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Exquisite craftsmanship showcased in Japan: Courts and Culture from Royal Collection Trust

by Matilda Hickson

One of the things I enjoy most in the world is an informative catalogue, and this recent publication from the Royal Collection Trust, is not only that, but it is also filled with exquisite pictures of objects from the collection that have never been seen in public before, together with a very comprehensive description.

The publication was produced to accompany an exhibition at the Queen's Gallery at Buckingham Palace, which has currently been postponed due to the Coronavirus. However, if one wanted to look on the bright side of this situation, it means that you can become familiar with chosen exhibits before seeing the real things. And of course, the book includes many close-up details of the works of art, which might not be so easy to see in person.

The Royal Collection contains one of the finest holdings of Japanese works of art in the western world, which is significant for both the unique provenance and the exceptional quality of the objects. This is the first time that highlights from across the collection have been brought together to tell the story of three centuries of diplomatic, artistic and cultural exchange between Britain and Japan.

A good catalogue for me will also include articles on background history and research on the objects on display, and this publication includes exactly that, including new research on previously unpublished works. The book also showcases the unparalleled craftsmanship behind rare examples of porcelain, lacquer, armour, embroidery, metalwork and works on paper, and explores the local materials, techniques and traditions involved in their creation.

Stunning photography illustrates a royal narrative never before documented in a publication, as the relationship between the two ‘island nations’ develops from first encounters and early trade to diplomatic engagement and modern partnership.

Highlights include one of the first two samurai armours to arrive on British soil, sent by Shōgun Tokugawa Hidetada to James I in 1613, and the future King George V’s first-hand account of having his arms tattooed with a dragon and a tiger on a visit to Japan as a teenager in 1881.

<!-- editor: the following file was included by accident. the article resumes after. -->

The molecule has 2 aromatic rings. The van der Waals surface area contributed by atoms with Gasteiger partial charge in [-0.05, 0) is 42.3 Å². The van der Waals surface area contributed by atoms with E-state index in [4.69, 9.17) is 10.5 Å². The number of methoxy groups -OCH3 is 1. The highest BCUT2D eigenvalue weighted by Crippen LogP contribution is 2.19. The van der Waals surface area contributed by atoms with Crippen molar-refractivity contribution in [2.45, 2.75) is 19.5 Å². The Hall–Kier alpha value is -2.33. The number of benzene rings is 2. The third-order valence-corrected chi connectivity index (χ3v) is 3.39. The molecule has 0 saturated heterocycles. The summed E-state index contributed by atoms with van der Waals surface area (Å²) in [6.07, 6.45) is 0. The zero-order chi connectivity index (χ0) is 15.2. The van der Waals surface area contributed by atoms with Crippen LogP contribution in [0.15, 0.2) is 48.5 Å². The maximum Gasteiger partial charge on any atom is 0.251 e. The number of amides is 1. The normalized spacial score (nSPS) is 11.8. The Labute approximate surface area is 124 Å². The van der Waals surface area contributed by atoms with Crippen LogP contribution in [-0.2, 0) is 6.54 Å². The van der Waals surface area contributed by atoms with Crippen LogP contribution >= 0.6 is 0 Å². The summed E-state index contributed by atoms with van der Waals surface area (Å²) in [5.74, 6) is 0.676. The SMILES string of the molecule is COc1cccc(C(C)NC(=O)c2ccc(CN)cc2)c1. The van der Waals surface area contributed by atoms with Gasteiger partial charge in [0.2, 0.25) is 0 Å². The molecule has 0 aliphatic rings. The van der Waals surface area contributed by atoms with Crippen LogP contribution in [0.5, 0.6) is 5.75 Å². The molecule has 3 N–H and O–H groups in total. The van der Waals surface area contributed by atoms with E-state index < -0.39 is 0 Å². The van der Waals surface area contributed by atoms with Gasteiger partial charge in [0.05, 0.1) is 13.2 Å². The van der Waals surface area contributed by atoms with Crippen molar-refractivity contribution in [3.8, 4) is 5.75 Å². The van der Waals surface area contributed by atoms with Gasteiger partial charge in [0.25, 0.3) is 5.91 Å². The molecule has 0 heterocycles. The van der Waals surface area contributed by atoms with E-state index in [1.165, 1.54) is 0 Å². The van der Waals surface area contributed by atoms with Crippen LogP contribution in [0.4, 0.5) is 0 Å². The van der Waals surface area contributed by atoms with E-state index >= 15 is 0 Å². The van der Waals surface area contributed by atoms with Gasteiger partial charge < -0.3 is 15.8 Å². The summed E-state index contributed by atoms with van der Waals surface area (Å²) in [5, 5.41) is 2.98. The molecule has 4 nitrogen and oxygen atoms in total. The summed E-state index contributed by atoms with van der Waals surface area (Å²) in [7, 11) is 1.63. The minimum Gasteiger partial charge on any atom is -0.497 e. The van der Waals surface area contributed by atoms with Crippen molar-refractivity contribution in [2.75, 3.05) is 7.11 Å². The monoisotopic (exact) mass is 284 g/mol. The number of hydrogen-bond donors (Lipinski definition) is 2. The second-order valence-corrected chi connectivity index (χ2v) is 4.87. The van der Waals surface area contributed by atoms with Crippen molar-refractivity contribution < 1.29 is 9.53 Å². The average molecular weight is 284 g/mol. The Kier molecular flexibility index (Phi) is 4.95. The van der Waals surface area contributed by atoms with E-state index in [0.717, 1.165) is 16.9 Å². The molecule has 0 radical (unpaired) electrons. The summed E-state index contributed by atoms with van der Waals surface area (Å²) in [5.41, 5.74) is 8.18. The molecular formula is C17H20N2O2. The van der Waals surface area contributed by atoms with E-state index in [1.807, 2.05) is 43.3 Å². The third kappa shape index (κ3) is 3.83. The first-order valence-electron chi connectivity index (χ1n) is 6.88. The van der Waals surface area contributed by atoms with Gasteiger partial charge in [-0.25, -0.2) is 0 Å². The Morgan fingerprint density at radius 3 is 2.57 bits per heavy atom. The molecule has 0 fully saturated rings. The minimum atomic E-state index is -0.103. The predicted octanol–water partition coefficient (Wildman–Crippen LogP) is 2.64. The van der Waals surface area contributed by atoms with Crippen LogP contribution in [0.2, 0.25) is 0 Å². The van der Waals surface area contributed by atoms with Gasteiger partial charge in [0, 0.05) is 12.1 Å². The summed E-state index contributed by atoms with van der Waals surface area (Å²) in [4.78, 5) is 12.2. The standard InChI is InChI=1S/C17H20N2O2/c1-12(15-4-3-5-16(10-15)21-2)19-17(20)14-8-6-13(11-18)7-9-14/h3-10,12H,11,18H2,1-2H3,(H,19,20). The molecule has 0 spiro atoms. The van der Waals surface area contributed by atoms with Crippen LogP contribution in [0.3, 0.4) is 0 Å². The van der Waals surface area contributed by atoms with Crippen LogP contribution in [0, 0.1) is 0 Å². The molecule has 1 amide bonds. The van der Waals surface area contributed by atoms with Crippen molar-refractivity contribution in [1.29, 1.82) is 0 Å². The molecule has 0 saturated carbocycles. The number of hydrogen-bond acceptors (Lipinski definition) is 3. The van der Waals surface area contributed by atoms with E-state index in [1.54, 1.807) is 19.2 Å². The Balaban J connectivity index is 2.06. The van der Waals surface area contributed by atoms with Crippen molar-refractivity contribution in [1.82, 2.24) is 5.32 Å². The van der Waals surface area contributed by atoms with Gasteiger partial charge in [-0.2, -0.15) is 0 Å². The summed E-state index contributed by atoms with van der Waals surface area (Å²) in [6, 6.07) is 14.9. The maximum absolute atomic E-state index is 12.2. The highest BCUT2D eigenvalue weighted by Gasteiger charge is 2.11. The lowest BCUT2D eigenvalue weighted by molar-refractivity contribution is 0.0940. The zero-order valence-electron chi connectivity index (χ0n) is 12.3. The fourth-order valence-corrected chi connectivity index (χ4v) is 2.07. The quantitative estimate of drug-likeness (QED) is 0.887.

Exquisite imperial gifts depicted in the book range from an embroidered folding screen sent to Queen Victoria by the Emperor Meiji to mark her Diamond Jubilee in 1897, to a cosmetic box by the great lacquer artist Shirayama Shōsai, presented to Queen Elizabeth II by the Emperor Shōwa (Hirohito) on the occasion of her Coronation in 1953.

The chosen objects are obviously limited to those that were part of an exchange of royal gifts and souvenirs, and so they do not represent the full breadth and complexity of Japanese art. However, they do represent some of the most stunning and beautiful objects to come out of Japan between 1613 and 1955.

This is a fascinating account of the history of royal relations between the two countries, and includes both a narrative and commentary on specific aspects of Japanese art and culture too. As such, it would be of interest to those who know little of Japanese art and wish to learn more, as well as being an important addition to the library of those who are already interested in the subject. Highly recommended.


Japan: Courts and Culture

Hardback: ISBN 978 1 909741 68 3. 270 x 235 mm, 320 pages, approx. 340 colour illustrations. Available at £35.00 from Royal Collection Trust shops and, and at £49.95 from all good bookshops.

Japan: Courts and Culture accompanies the exhibition of the same name, which will open at The Queen’s Gallery, Buckingham Palace, at a date to be confirmed.


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